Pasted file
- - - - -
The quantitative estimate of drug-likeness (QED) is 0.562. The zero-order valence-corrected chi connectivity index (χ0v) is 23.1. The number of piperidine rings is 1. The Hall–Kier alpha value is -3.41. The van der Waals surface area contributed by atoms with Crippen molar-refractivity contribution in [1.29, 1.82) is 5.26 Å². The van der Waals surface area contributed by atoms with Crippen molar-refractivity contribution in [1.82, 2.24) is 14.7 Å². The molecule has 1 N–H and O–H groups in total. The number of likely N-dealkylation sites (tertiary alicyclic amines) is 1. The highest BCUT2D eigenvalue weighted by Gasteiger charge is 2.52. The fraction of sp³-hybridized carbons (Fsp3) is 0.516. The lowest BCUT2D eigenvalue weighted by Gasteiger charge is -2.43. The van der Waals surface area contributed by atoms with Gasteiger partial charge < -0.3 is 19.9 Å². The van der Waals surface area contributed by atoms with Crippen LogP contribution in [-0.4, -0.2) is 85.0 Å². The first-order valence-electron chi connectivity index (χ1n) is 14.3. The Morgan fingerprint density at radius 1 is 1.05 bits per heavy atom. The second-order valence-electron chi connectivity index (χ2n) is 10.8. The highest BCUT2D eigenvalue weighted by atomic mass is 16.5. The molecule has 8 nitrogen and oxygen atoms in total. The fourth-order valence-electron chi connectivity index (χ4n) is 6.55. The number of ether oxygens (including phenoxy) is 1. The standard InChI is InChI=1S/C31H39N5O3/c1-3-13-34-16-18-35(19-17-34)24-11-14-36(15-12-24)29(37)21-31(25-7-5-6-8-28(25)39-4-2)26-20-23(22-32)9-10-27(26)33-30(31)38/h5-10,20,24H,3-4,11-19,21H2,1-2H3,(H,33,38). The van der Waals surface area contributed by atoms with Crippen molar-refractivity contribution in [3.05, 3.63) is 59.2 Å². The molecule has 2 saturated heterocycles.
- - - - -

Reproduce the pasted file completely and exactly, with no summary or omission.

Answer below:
The quantitative estimate of drug-likeness (QED) is 0.562. The zero-order valence-corrected chi connectivity index (χ0v) is 23.1. The number of piperidine rings is 1. The Hall–Kier alpha value is -3.41. The van der Waals surface area contributed by atoms with Crippen molar-refractivity contribution in [1.29, 1.82) is 5.26 Å². The van der Waals surface area contributed by atoms with Crippen molar-refractivity contribution in [1.82, 2.24) is 14.7 Å². The molecule has 1 N–H and O–H groups in total. The number of likely N-dealkylation sites (tertiary alicyclic amines) is 1. The highest BCUT2D eigenvalue weighted by Gasteiger charge is 2.52. The fraction of sp³-hybridized carbons (Fsp3) is 0.516. The lowest BCUT2D eigenvalue weighted by Gasteiger charge is -2.43. The van der Waals surface area contributed by atoms with Gasteiger partial charge < -0.3 is 19.9 Å². The van der Waals surface area contributed by atoms with Crippen LogP contribution in [-0.4, -0.2) is 85.0 Å². The first-order valence-electron chi connectivity index (χ1n) is 14.3. The Morgan fingerprint density at radius 1 is 1.05 bits per heavy atom. The second-order valence-electron chi connectivity index (χ2n) is 10.8. The highest BCUT2D eigenvalue weighted by atomic mass is 16.5. The molecule has 8 nitrogen and oxygen atoms in total. The fourth-order valence-electron chi connectivity index (χ4n) is 6.55. The number of ether oxygens (including phenoxy) is 1. The standard InChI is InChI=1S/C31H39N5O3/c1-3-13-34-16-18-35(19-17-34)24-11-14-36(15-12-24)29(37)21-31(25-7-5-6-8-28(25)39-4-2)26-20-23(22-32)9-10-27(26)33-30(31)38/h5-10,20,24H,3-4,11-19,21H2,1-2H3,(H,33,38). The van der Waals surface area contributed by atoms with Crippen molar-refractivity contribution in [3.05, 3.63) is 59.2 Å². The molecule has 2 saturated heterocycles.